Controversies heat up over coffee retention scheme, Vietnam Business News
A plan initiated by the Vietnam Cocoa and Coffee Association (Vicofa) to stock coffee to support prices has stirred up controversies over who the beneficiaries will be. In its proposal to the agriculture ministry, Vicofa suggests buying 200,000 tons of coffee at a price of VND23,000 a kilo beginning March 15 to ensure a profit margin of 30% for farmers like what is applying to rice.
Vicofa Chairman Luong Van Tu says coffee is a key export product of the country, and while rice farmers are guaranteed a 30% profit margin by the State, the same incentive should apply to coffee growers. Currently, coffee bean in the Central Highlands as the countrys key cultivation area is now priced at some VND22,700 a kilo, and is feared to fall further to the three-year low.
However, industry insiders and experts differ over how to calculate the production cost to ensure a profit for farmers.
Nguyen Cong Hoang, deputy general director of Vinacafe as Vietnams biggest coffee trader, has earlier told the Daily that years ago his corporation purchased coffee beans at VND25,000 a kilo when the price plummeted. As input costs have risen, he said, the buying price now should be some VND27,000 a kilo so that farmers could earn a profit, as the production cost now is some VND19,000 a kilo.
Meanwhile, many farmers in the Central Highlands say the production cost has hit VND25,000 a kilo, given higher labor cost and soaring prices of fertilizer and oil for water pumping.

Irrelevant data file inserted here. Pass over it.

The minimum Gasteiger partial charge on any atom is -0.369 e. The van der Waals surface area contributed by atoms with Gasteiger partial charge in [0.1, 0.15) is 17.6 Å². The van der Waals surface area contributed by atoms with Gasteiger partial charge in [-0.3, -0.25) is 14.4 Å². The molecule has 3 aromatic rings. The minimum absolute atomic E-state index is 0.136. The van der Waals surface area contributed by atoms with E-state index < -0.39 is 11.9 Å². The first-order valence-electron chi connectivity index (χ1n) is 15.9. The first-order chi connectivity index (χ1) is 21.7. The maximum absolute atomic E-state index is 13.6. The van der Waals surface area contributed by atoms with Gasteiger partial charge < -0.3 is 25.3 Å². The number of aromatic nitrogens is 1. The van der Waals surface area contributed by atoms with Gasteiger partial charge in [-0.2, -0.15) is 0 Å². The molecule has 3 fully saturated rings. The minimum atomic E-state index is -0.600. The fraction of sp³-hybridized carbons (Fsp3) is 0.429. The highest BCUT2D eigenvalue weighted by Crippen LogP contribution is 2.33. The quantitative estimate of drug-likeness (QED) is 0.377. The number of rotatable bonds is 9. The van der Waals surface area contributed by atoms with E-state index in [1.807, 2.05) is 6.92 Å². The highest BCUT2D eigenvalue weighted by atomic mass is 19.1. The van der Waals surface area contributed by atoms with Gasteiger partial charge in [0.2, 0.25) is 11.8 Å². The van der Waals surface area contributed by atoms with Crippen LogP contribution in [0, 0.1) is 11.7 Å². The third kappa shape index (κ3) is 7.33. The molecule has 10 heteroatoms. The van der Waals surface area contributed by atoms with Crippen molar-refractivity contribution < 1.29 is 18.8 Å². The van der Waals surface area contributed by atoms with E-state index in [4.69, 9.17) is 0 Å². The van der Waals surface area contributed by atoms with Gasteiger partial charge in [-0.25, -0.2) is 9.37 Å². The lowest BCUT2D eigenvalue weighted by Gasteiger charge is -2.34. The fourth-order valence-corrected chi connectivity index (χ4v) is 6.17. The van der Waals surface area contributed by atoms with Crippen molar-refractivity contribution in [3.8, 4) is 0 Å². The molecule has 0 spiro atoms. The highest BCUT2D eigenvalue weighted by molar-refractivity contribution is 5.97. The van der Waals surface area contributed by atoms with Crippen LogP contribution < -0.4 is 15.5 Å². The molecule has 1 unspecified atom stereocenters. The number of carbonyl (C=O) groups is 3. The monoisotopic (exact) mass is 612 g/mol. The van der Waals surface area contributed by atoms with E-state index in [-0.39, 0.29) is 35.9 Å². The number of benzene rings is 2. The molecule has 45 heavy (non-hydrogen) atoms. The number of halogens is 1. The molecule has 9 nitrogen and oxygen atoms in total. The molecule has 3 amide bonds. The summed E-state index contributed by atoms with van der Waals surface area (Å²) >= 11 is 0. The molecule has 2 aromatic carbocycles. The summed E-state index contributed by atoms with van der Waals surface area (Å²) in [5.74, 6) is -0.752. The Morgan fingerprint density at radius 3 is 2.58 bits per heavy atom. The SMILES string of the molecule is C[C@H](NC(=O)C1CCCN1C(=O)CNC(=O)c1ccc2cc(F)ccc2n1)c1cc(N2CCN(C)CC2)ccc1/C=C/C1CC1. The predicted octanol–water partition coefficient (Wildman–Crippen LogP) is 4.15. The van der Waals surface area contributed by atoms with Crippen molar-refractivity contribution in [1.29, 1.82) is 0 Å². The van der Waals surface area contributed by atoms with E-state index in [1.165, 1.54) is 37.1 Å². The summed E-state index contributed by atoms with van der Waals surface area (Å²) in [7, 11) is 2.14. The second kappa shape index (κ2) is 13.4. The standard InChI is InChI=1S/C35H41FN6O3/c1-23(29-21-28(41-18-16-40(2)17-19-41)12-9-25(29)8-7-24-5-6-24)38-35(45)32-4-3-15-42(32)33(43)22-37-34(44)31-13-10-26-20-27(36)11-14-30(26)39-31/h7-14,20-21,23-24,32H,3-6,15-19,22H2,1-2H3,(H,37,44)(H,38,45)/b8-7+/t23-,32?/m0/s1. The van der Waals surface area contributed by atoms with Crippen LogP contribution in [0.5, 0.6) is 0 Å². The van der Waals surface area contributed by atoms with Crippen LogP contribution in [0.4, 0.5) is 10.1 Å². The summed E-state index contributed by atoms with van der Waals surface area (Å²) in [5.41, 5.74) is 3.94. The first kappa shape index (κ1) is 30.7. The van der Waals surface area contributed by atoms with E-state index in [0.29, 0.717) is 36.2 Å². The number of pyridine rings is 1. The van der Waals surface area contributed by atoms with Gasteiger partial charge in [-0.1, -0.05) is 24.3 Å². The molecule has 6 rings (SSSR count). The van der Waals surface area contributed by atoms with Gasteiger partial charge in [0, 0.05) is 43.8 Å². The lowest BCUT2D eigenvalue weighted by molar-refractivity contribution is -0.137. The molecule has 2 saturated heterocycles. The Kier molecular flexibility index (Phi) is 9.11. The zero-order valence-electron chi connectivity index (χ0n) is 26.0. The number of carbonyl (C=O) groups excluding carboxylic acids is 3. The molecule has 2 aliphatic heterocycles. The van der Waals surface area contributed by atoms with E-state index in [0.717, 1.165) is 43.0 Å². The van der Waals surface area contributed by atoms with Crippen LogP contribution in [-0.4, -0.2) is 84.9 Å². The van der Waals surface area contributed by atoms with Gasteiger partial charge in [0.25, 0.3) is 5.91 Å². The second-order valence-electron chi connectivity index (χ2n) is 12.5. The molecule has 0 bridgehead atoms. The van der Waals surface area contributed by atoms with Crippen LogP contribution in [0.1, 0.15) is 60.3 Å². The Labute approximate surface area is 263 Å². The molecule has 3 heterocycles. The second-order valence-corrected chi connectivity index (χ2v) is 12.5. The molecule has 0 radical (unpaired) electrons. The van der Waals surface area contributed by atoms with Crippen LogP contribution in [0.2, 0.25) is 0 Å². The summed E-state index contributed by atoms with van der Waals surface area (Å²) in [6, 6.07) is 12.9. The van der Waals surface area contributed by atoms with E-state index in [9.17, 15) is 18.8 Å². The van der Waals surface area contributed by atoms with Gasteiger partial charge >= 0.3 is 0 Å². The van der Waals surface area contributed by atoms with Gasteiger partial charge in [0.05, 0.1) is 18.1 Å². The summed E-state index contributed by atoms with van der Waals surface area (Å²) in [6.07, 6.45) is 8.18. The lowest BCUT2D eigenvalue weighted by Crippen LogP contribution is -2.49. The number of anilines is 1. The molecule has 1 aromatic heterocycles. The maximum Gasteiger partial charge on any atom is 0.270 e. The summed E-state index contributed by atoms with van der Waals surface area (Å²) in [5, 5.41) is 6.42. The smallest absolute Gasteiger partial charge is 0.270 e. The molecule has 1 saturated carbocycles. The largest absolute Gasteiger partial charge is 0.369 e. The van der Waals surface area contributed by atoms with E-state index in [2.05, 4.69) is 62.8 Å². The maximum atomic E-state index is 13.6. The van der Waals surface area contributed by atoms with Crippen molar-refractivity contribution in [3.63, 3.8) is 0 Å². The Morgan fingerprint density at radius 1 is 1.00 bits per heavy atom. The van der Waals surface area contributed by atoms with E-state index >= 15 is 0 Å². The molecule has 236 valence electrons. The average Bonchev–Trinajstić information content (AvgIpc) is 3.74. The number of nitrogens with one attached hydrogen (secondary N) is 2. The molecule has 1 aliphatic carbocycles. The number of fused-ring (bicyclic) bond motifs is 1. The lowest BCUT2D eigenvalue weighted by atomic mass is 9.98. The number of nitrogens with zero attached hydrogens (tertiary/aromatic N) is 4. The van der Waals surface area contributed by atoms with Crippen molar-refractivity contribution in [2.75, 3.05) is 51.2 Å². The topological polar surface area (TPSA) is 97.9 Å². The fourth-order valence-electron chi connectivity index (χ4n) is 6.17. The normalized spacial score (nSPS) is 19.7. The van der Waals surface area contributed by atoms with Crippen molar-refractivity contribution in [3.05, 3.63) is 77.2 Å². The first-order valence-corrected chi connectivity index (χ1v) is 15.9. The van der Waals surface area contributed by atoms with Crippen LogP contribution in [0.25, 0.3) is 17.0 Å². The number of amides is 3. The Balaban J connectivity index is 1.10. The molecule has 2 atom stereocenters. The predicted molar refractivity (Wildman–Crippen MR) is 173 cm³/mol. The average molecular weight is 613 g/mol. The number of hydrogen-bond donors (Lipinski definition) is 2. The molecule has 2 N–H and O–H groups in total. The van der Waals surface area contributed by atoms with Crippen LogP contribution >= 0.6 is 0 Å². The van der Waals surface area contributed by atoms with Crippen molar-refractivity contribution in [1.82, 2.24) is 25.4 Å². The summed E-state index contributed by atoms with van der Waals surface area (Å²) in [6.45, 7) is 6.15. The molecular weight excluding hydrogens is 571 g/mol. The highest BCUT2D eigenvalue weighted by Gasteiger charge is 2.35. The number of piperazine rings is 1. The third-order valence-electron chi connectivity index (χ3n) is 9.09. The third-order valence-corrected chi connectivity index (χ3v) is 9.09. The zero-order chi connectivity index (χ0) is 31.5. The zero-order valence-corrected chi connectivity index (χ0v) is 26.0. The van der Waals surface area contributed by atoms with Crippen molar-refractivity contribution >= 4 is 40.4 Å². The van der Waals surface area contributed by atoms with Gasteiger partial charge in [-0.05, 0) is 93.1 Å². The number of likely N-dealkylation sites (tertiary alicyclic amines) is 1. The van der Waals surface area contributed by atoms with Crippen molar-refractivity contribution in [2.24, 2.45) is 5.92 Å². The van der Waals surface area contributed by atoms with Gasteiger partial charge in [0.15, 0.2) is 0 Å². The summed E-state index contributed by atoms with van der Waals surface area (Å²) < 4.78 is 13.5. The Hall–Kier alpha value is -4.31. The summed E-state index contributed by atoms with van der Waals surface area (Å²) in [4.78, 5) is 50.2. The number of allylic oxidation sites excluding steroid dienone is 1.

While there remains a rift in opinions over the floor price, it is the time for starting the retention scheme that arouses most objections, and many officials and experts say the scheme if implemented now will not benefit farmers but traders.
An agriculture official of Daklak Province bluntly puts it: "Not the right time".
He explains that farmers have completed harvesting coffee in November and December, and have for the most parts sold out their crops to traders to recoup investment or to repay bank loans.
"Coffee is being stocked mainly by big farm owners, traders and exporters, while most cash-trapped farmers have sold out their crop," he says
One farmer named Dang Van Huy in Daklak Provinces CuMgar District suggests that if the Government is to lend a helping hand to farmers, such support should come under the form of rescheduled bank loans for indebted farmers.
Cao Dang Dung, another farmer there, says farmers will not benefit from the retention scheme now, as most of the coffee beans are now in traders warehouses.
An expert who asks not to be named wonders if the retention scheme is meant to support big traders who are stocking a big amount of coffee.
A small trader suggests that big traders should bear the cost of stocking coffee now, rather than seeking the State support in this case. He refers to a big trading firm who has recently inked contracts to ship 200,000 tons of coffee to the UK, saying it is this firm that should use its own capital to buy coffee from farmers.
In October last year, Do Ha Nam, who serves as general director of the HCMC-based coffee trader Intimex and also as vice chairman of Vicofa, signed agreements with two UK traders to export 200,000 tons of coffee to the partners.
Vietnam Business And Financial News Network. Source [english.vietnamnet.vn]
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